I was recently interviewing for an internship for this summer. This was the first time I had interviewed so extensively, and I was a little suprised at their focus. Most of them asked me about the work I did with Pootypedia instead of my college education. Every interviewer quizzed me about some random code-patching that I did last November. Nobody bothered with the courses I had taken. The college education on which I spend so much time was less valuable than little code hacking that I did for fun.
I think working with open source software makes a few strong statements about you. Firstly, it says that you are interested in computing, you do it in your free time, with no cash incentive, which can only mean that you love it. In management talk, this would be "strongly motivated", "driven", "proactive", and a few other words with lots of alphabets in them.
Secondly, it means that you are capable of working with existing software, and this I think is more important. In most projects at work, you do not have the luxury of starting from scratch. Most work involves maintaining someone's code, or adding features to an existing codebase. A lot of work is looking through someone's gnarly code and finding a bug, and then fixing it. Under time pressure, with little resources, and the developer either missing, or very reluctant to admit that it was his sloppiness that is causing you misery. Compare this situation to school, where every project requires you to start from scratch, implement something, and demonstrate that it works. These two require completely different skill sets. I don't know of any classes that teach you how to maintain code, or to understand someone else's code. Fixing a bug in Firefox says that you have the capability to enter unknown territory, find that bug, and smash it. It might not go on your resume, but it is documented, you are acknowledged as the fixer, and others benefit from this action of yours. If you fix a big bug in Firefox, Apache, or other high-profile Open Source projects, I would recommend putting it on your resume. Chances are, that will be the first thing a recruiter will ask you about.
Starting an Open Source project that fills a need is also a great way of getting recognition. If your project happens to be used by millions all over the world, people will know you, you will be invited to talks, and companies will be beating your door down to hire you. Starting and maintaining a project is clearly a lot more work, and finding an unmet need might be half the battle. Most of the easy problems are taken, and the tough ones remain undone for a reason: they are tough. If you can start a project, and take it to 1 million users, though, recognition is guaranteed.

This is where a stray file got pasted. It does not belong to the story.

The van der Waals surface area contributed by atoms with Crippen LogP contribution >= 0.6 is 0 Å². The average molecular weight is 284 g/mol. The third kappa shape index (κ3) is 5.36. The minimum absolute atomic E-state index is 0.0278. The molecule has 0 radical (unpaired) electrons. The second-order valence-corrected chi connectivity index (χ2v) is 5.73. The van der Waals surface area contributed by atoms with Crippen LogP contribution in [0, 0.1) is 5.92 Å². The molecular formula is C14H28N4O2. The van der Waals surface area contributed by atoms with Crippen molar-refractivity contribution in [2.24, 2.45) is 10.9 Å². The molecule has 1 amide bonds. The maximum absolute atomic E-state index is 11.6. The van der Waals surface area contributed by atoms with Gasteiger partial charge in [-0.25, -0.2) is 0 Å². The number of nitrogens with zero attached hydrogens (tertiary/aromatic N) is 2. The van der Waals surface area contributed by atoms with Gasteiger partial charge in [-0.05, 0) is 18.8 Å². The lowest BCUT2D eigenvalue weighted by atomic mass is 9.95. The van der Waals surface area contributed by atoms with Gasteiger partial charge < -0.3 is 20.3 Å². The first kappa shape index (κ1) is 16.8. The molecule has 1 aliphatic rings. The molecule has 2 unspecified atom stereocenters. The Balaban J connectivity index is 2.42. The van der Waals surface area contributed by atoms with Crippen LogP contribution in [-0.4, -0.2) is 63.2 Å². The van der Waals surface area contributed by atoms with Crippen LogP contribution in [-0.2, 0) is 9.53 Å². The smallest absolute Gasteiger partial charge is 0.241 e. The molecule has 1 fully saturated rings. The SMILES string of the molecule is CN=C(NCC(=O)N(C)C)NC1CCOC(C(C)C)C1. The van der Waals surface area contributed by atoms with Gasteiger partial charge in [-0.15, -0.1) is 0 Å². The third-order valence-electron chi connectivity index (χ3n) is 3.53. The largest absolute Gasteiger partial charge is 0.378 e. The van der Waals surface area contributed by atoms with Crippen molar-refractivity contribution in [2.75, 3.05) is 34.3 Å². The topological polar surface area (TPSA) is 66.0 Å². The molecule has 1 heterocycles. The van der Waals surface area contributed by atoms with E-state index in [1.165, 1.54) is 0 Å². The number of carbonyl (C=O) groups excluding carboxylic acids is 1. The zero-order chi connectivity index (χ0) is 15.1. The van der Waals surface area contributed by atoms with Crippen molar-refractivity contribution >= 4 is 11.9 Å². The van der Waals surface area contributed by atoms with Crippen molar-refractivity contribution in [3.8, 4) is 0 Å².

The open source world, and software in general isn't about starting new projects, necessarily. It is about good utilities, and good contribution. A patch that brings a new capability to an existing project is much better than writing a new program altogether. Instead of writing a program to read WordPerfect documents, add Wordperfect support in Open Office or KOffice. This way you get all the existing users of these programs for free: which means more bug reports, bug fixes, and inclusion into the big distributions.
Now comes the strange part: you probably already have all the tools required to do this. If you are viewing this on a computer on which you can install any program, then you have everything required already. You can get a compiler (gcc), a debugger (gdb), some editor (emacs). But that is the small stuff. What you really need is the source code. This is where Open Source shines: the source code is there for you to look at, download, copy, deface or improve as you see fit. Without asking for permission. Without revealing that you're a 14 year old in a small Indian city, and your mom disapproves of your late night hacking. And if you contribute a bug fix, nobody cares that you are a 14 year old. Open Source is a brutal meritocracy. You, as a 14 year old kid can beat a 40 year old veteran software developer.
What is even more surprising is that competing projects don't mind cross pollination. You can do a bugfix for GNOME, and then fix something in KDE. Use emacs one day and fix a bug there, then give the vi developers some of your love by patching their code. Unlike the software industry, nobody in the Open Source world holds you from working with competing projects, there are no non-disclosure clauses, and no one-year waiting period, twiddling your thumbs and forgetting everything you learnt in your previous job. You could use some of GNOME's code to fix KDE's bugs, just as far as you acknowledge the original author.
In a year of bug fixing, you could get your name in twelve projects. All from your room, while your parents are blissfully unaware of your moonlighting hero-work. One high level techie in a very large and well-known software company told me that he would do this if he was my age right now.
Here's the Indian context. You could be a college student, unhappy at the intense competition for the IITs, RECs, or local Engineering colleges. (They aren't that good, believe me.) You could be a BA student, sad that the Engineering world has passed you by. You could be an engineering student, keen to see the real world, cut your teeth into world-class problems. You could be a school kid, eager to know what real software development is like. Or you could be super smart and itching to prove it. This is your opportunity. An invitation to the Open Source University: with no fees, great books and reference material, and some brilliant fellow students. You decide when you are smart enough to enter, and smart enough to leave. And if you do well, the world acknowledges you, and you get entries into your resume that can be independently verified by anyone in the world.